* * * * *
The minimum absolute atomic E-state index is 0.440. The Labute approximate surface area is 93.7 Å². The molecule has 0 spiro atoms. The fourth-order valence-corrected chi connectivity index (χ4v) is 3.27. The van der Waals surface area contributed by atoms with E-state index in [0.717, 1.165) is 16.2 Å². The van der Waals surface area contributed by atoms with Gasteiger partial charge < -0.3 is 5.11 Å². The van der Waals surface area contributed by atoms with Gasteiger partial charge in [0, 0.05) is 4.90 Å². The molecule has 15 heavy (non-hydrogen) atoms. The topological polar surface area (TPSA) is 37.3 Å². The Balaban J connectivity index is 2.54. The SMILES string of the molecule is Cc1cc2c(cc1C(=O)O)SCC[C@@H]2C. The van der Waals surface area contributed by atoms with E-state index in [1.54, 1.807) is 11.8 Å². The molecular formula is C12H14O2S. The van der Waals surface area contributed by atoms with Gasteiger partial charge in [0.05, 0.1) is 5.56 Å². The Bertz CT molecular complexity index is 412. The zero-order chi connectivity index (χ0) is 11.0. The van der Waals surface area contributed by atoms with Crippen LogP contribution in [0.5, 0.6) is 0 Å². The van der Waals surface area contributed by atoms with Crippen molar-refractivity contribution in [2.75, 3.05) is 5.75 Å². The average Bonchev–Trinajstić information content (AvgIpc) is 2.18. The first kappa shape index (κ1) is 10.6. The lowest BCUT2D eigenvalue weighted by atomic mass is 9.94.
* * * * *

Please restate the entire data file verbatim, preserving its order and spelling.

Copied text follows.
The minimum absolute atomic E-state index is 0.440. The Labute approximate surface area is 93.7 Å². The molecule has 0 spiro atoms. The fourth-order valence-corrected chi connectivity index (χ4v) is 3.27. The van der Waals surface area contributed by atoms with E-state index in [0.717, 1.165) is 16.2 Å². The van der Waals surface area contributed by atoms with Gasteiger partial charge < -0.3 is 5.11 Å². The van der Waals surface area contributed by atoms with Gasteiger partial charge in [0, 0.05) is 4.90 Å². The molecule has 15 heavy (non-hydrogen) atoms. The topological polar surface area (TPSA) is 37.3 Å². The Balaban J connectivity index is 2.54. The SMILES string of the molecule is Cc1cc2c(cc1C(=O)O)SCC[C@@H]2C. The van der Waals surface area contributed by atoms with E-state index in [1.54, 1.807) is 11.8 Å². The molecular formula is C12H14O2S. The van der Waals surface area contributed by atoms with Gasteiger partial charge in [0.05, 0.1) is 5.56 Å². The Bertz CT molecular complexity index is 412. The zero-order chi connectivity index (χ0) is 11.0. The van der Waals surface area contributed by atoms with Crippen LogP contribution in [0.5, 0.6) is 0 Å². The van der Waals surface area contributed by atoms with Crippen molar-refractivity contribution in [2.75, 3.05) is 5.75 Å². The average Bonchev–Trinajstić information content (AvgIpc) is 2.18. The first kappa shape index (κ1) is 10.6. The lowest BCUT2D eigenvalue weighted by atomic mass is 9.94.